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Community Corrections

Posted on: March 25, 2022

Riley County Protective Home Program Recuits 11 Additional Households

staff at Riley County Community Corrections standing near donation check and personal care items

(RILEY COUNTY, KANSAS – March 28, 2021) In January, Riley County Community Corrections (RCCC) hosted a series of classes for new Protective Home Program participants. The training resulted in 11 new households joining the volunteer program that gives temporary shelter to children in need. When background checks and home investigations are completed, Riley County could have a total of 24 protective homes.

“Over the past few months, we’ve seen an increased need for protective home placements,” said Sara Darnell, Intensive Supervision Officer and Youth Court Immediate Intervention Program (IIP) Coordinator. “We’re grateful to have so many households willing to help. The work can be challenging, but it’s also incredibly rewarding. Our volunteers know they are doing something meaningful to help kids in need.”

The Protective Home Program is unique to Riley County and provides temporary placement of children who are in Police Protective Custody (PPC) because of abuse and/or neglect. Protective Homes, on very short notice, take in and care for children for up to 72 hours.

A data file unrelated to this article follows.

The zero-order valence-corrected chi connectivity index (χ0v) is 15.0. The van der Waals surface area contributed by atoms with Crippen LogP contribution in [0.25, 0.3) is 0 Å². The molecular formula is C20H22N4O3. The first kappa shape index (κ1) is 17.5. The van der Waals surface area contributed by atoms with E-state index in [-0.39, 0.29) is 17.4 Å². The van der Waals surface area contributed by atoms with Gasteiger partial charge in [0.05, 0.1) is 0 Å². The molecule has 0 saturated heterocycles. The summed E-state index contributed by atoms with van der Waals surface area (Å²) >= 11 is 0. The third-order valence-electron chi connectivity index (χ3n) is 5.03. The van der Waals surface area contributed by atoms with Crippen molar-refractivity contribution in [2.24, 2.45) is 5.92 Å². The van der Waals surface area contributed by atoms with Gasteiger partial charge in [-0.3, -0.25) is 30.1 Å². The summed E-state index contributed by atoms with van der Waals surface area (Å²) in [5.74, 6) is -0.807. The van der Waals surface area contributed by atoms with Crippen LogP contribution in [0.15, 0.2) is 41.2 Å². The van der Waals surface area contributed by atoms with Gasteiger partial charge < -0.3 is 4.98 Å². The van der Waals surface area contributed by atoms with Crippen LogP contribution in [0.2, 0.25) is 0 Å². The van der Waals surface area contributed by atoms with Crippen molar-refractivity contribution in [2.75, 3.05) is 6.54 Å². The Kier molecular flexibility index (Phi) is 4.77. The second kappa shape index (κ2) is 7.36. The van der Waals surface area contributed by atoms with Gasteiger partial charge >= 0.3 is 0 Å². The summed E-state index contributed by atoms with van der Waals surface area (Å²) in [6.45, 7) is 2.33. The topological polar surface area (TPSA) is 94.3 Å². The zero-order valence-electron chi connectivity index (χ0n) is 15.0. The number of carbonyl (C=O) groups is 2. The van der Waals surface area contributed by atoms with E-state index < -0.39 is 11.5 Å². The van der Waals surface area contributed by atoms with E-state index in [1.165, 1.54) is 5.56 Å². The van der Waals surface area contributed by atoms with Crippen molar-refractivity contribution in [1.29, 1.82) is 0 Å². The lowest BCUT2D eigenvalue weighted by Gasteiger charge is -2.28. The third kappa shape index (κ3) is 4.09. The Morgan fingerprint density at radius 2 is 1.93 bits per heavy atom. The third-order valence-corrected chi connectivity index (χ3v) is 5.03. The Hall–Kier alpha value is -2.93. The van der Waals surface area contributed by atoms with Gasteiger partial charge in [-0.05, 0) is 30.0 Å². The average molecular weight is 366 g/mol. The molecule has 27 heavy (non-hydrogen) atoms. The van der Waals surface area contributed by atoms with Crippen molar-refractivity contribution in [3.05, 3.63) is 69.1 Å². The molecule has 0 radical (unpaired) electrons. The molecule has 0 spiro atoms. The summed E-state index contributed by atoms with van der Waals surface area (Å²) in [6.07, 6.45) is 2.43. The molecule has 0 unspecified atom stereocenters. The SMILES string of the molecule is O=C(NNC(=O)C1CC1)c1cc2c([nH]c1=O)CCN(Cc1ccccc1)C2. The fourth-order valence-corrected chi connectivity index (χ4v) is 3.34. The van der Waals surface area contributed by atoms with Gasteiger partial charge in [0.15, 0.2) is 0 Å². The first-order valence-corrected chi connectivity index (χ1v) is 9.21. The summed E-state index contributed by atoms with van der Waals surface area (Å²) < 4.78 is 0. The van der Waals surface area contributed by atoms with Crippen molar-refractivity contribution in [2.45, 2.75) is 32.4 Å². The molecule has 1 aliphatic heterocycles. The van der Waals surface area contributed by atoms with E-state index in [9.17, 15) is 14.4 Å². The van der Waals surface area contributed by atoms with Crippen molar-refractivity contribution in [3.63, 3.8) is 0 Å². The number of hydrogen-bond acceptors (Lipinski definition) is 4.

To become a Protective Home, volunteers must complete a certification process that includes eight hours of training, a background check, and a home inspection. Additional classes will be offered in 2023. Anyone interested in participating should fill out the application online at https://www.rileycountyks.gov/protectivehome or contact Sara Darnell at (785) 565-6873 or [email protected] 

The Protective Home Program is made possible by support from local community organizations including the Daniel Keating Foundation, Westview Community Church, the Riley County Police Department, and Riley County Community Corrections.

Riley County Community Corrections provides a cost-effective means of promoting public safety through balancing offender accountability, supervision, and improving offenders' ability to live productively and lawfully in their community.  The agency supervises adult and juvenile felony offenders placed on intensive supervision by the District Courts. 

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